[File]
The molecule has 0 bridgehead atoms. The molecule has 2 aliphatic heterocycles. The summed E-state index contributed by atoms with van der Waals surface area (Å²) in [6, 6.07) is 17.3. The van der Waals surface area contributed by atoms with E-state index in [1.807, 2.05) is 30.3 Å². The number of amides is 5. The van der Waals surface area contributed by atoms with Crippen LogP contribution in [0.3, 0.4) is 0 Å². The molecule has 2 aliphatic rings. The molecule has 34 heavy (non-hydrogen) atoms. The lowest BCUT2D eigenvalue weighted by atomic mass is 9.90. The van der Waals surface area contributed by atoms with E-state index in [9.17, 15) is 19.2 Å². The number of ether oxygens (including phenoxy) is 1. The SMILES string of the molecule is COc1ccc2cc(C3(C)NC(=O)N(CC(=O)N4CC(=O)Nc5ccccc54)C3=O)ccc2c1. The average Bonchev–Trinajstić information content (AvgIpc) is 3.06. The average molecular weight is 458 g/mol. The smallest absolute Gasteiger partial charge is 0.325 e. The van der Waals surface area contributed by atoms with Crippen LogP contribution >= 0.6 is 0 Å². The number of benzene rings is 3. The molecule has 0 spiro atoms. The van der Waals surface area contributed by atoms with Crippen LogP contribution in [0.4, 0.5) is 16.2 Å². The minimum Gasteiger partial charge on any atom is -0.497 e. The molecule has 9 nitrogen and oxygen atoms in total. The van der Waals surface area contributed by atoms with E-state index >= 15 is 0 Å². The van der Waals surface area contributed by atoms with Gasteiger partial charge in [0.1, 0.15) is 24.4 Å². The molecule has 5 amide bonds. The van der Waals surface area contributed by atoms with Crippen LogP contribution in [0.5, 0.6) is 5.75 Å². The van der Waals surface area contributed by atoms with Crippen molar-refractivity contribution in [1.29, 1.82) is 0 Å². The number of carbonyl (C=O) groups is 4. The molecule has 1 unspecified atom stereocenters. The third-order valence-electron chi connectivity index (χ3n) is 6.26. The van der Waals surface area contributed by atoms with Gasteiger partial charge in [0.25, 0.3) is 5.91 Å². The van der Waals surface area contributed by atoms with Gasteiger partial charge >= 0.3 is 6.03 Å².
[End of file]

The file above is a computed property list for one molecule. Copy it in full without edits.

The molecule has 0 bridgehead atoms. The molecule has 2 aliphatic heterocycles. The summed E-state index contributed by atoms with van der Waals surface area (Å²) in [6, 6.07) is 17.3. The van der Waals surface area contributed by atoms with E-state index in [1.807, 2.05) is 30.3 Å². The number of amides is 5. The van der Waals surface area contributed by atoms with Crippen LogP contribution in [0.3, 0.4) is 0 Å². The molecule has 2 aliphatic rings. The molecule has 34 heavy (non-hydrogen) atoms. The lowest BCUT2D eigenvalue weighted by atomic mass is 9.90. The van der Waals surface area contributed by atoms with E-state index in [9.17, 15) is 19.2 Å². The number of ether oxygens (including phenoxy) is 1. The SMILES string of the molecule is COc1ccc2cc(C3(C)NC(=O)N(CC(=O)N4CC(=O)Nc5ccccc54)C3=O)ccc2c1. The average Bonchev–Trinajstić information content (AvgIpc) is 3.06. The average molecular weight is 458 g/mol. The smallest absolute Gasteiger partial charge is 0.325 e. The van der Waals surface area contributed by atoms with Crippen LogP contribution >= 0.6 is 0 Å². The number of benzene rings is 3. The molecule has 0 spiro atoms. The van der Waals surface area contributed by atoms with Crippen LogP contribution in [0.4, 0.5) is 16.2 Å². The minimum Gasteiger partial charge on any atom is -0.497 e. The molecule has 9 nitrogen and oxygen atoms in total. The van der Waals surface area contributed by atoms with E-state index >= 15 is 0 Å². The van der Waals surface area contributed by atoms with Gasteiger partial charge in [0.1, 0.15) is 24.4 Å². The molecule has 5 amide bonds. The van der Waals surface area contributed by atoms with Crippen LogP contribution in [0.5, 0.6) is 5.75 Å². The van der Waals surface area contributed by atoms with Crippen molar-refractivity contribution in [1.29, 1.82) is 0 Å². The number of carbonyl (C=O) groups is 4. The molecule has 1 unspecified atom stereocenters. The third-order valence-electron chi connectivity index (χ3n) is 6.26. The van der Waals surface area contributed by atoms with Gasteiger partial charge in [0.25, 0.3) is 5.91 Å². The van der Waals surface area contributed by atoms with Gasteiger partial charge >= 0.3 is 6.03 Å².